|Ultimate MX Hauler
When you don't have space for a trailer....
|In 2007, my faithful red GMC pickup truck had amassed 175,000
miles, miraculously on its original transmission. I figured at some point
I'd be loading up for a race, ready to roll and then hear and feel the
kind of grinding in the drivetrain that can only mean death to the
second most expensive component of an automobile. I had been
considering a hitch-mounted bike carrier for some time, as a backup
plan in case the Sonoma finally let go. When plans materialized for
my 2007 Colorado vacation to include Big Bird (a/k/a The BlaZeR2)
pulling two bikes on Matt Sellers' trailer from St. Louis to Gunnison,
the bike carrier idea was accelerated. I needed to get my KTM to
Wentzville, Missouri and didn't have access to a trailer.
So I ordered up an Ultimate MX Hauler from Rocky Mountain, along
with a gas can carrier rack. Dirt Rider Magazine had reviewed
hitch-mounted carriers in 2006 and rated the Ultimate MX Hauler as
the top of the line. It's solidly constructed, painted and welded very
well, pretty easy to operate and the most expensive hitch-mounted
carrier option out there. After I added the gas can rack, I probably
could have bought a decent used 5x8 trailer for the same price ($380
in total). Even so, the Ultimate MX Hauler works very well. Only
pictures can adequately describe what this contraption looks like and
how it functions:
|The bike sits on a horizontal plate, secured by pins with wing nuts on
the ends. In the "down" position, the bike is centered over the plate
and then secured by dropping the pins through the footpegs and
through holes in the plate. Once the wing nuts are tightened (lock
washers are supplied), you pump the jack several times and the bike
lifts into its carrying position.
|Another pin locks the carrier into this position, so there's no reliance
on the bottle jack to hold the rack in its raised position. I added the
gas can attachment so I wouldn't have to carry premix inside Big Bird.
|Note the tie-down strap
from the handlebar to a
hook welded to the carrier.
This keeps the front end of
the bike from moving while
driving. You can see I had
to remove the Blazer's
|Above: Here's what Big Bird looks like with the bike raised on the
carrier. The photo below shows the carrier in its down position, with no
weight on the hitch. It's hard to see much difference in sag, but it's
there - note the angle of the roof rack compared to the cement block
wall. The extra weight is noticeable when driving, but not so much to
be annoying or distracting.
|The downside to the Ultimate MX Hauler is that it completely conceals
the license plate. With a bike attached, the taillights are also obscured
somewhat. The rear window is still accessible but the tailgate pretty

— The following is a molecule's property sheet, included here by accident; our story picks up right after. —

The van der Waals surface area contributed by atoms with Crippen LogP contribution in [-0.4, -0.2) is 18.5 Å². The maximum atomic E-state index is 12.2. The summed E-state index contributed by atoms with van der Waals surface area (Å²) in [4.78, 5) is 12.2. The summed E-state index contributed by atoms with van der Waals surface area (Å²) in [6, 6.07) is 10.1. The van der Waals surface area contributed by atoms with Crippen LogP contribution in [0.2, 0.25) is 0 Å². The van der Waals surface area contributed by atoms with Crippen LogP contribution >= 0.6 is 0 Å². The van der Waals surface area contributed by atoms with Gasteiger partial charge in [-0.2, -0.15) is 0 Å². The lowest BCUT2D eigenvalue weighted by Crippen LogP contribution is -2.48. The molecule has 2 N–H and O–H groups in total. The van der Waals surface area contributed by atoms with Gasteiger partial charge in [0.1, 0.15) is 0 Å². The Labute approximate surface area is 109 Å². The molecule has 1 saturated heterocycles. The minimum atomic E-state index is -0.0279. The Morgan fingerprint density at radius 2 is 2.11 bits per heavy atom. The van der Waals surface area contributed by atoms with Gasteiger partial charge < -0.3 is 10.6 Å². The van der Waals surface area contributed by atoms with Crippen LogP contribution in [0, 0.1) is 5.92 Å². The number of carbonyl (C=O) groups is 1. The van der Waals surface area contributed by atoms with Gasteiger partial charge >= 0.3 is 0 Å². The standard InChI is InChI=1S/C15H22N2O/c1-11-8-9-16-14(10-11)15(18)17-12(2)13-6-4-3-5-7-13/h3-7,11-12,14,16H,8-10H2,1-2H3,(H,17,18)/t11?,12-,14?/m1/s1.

much has to stay closed even without a bike on the carrier. The
pivoting control arms of the carrier have enough play that I always see
the bike swaying in the rear view mirror, but it's not going anywhere.
The carrier is solid, and once I accepted that (about 300 miles into my
trip to St. Louis), I didn't even pay attention anymore.
I'd recommend the Ultimate MX Hauler to anyone who wants to haul a
bike around in the comfort of an SUV and not have to deal with a
trailer. When my pickup truck does finally meet its maker, I suspect I'll
end up buying a trailer, but for now I've got a good alternative - an
insurance policy, if you will, for the day I'm no longer a pickup truck
|Update October 2007:
The Ultimate MX Hauler has now logged about 4,000 miles, most of
them coming from the Eastern Road Trip '07 in September. A couple
Overall, the Ultimate MX Hauler is a pretty good compromise between
a pickup truck and a trailer for hauling bikes. I still believe it will
eventually be replaced by a trailer someday, but for now it's great for
long trips where I want the comfort, reliability, and horn blasting
capability of my Blazer.
|Update November 2010:
I've long since lost track of how many miles the Ultimate MX Hauler
has logged, but nothing has changed. It still works the same. The
only issue I've wanted to address for some time is the tendency for my
bikes to bounce a little over rough terrain. The foot peg pins do an
excellent job holding the bike against the steel plate, but the bike can
still pivot around the pegs. On uneven terrain, I'll look into my rear
view mirror and see the bike trying to do a wheelie behind me.
To fix this, I bought a turnbuckle with a hook on one end and an
eyelet on the other. I mounted a 90-degree bracket to the MX Hauler
|spare tire, as it interfered with the operation of the carrier. I tried a 6"
hitch extender that I use for my hitch-mounted bicycle rack, but the
rear end of the vehicle sags more and I didn't like the extra sway.
Even when using special threaded sway-reducing hitch pins in both
ends of the tube extension, there was still more movement than I was
comfortable with. The Ultimate MX Hauler comes with threads in the
hitch pin hole and a threaded hitch pin. I used my own lockable
threaded hitch pin. The photo above left shows how I add a little
security with The Beast.